The COVID-19 pandemic has necessitated various adjustments to workforce management. Some of the mechanisms utilised by companies to meet new operational requirements have included issuing "stand down" orders to staff, implementing restructure and redundancy programs, and considering other ways in which to reduce staff cost pressures, such as leave arrangements and negotiated pay reductions. At the same time, there have been a number of new Government laws and regulations introduced, including the Federal Government's JobKeeper scheme and various public health directions. How the seller has responded to the challenges presented by COVID-19 in terms of its workforce management, and its broader compliance with workforce-related legislation and regulation, should be a key focus area for buyers, including for the purposes of valuation and purchase price mechanics.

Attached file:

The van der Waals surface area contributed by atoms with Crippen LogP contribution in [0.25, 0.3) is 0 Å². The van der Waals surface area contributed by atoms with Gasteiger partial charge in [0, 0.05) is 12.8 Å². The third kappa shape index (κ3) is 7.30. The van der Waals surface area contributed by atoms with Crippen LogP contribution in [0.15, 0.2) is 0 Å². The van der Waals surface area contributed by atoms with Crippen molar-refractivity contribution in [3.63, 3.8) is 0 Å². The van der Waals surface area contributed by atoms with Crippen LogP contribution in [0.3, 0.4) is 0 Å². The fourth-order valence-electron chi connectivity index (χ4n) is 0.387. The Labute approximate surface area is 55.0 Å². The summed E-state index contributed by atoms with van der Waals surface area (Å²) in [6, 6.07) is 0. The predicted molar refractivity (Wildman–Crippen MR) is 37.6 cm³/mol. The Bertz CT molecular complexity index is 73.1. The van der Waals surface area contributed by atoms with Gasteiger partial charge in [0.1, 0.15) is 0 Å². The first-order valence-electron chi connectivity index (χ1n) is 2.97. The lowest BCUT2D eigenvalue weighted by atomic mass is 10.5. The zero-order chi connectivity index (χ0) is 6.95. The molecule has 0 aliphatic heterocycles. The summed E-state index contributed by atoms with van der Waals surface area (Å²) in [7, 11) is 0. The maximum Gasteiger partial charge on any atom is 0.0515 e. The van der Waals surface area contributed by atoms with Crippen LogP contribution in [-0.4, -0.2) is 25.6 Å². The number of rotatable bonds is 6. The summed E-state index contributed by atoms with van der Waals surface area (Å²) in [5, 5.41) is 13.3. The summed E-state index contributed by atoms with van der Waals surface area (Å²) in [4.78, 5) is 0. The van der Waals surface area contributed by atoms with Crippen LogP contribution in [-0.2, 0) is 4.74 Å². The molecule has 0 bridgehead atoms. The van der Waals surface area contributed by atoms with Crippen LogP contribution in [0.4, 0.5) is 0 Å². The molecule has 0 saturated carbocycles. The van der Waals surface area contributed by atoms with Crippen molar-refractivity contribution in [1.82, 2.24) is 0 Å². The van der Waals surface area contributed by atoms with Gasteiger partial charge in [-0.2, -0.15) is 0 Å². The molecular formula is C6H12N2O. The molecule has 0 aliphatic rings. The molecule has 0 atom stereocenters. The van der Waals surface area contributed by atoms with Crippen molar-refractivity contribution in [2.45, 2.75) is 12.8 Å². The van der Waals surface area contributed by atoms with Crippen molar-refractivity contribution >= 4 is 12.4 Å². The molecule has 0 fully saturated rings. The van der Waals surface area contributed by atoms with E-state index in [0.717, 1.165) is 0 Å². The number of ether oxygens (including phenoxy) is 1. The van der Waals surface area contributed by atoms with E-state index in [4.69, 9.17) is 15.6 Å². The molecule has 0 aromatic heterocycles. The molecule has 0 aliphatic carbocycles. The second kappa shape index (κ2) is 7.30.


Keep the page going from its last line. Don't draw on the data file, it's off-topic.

Against this backdrop, there should also be close scrutiny as to how sellers have managed the heightened work, health and safety (WHS) risks presented by the pandemic. In this context, we are seeing buyers inquire as to the steps target companies have taken to ensure the physical safety of staff in the workplace, including to prevent them from being exposed to the virus and responding to any outbreaks, as well as managing specific risks arising in relation to remote workforce arrangements, such as mental health challenges and domestic violence. As part of this, it is prudent for buyers to review workplace policies and procedures in relation to hazard management and remote working, and to understand how they are implemented by the seller in practice.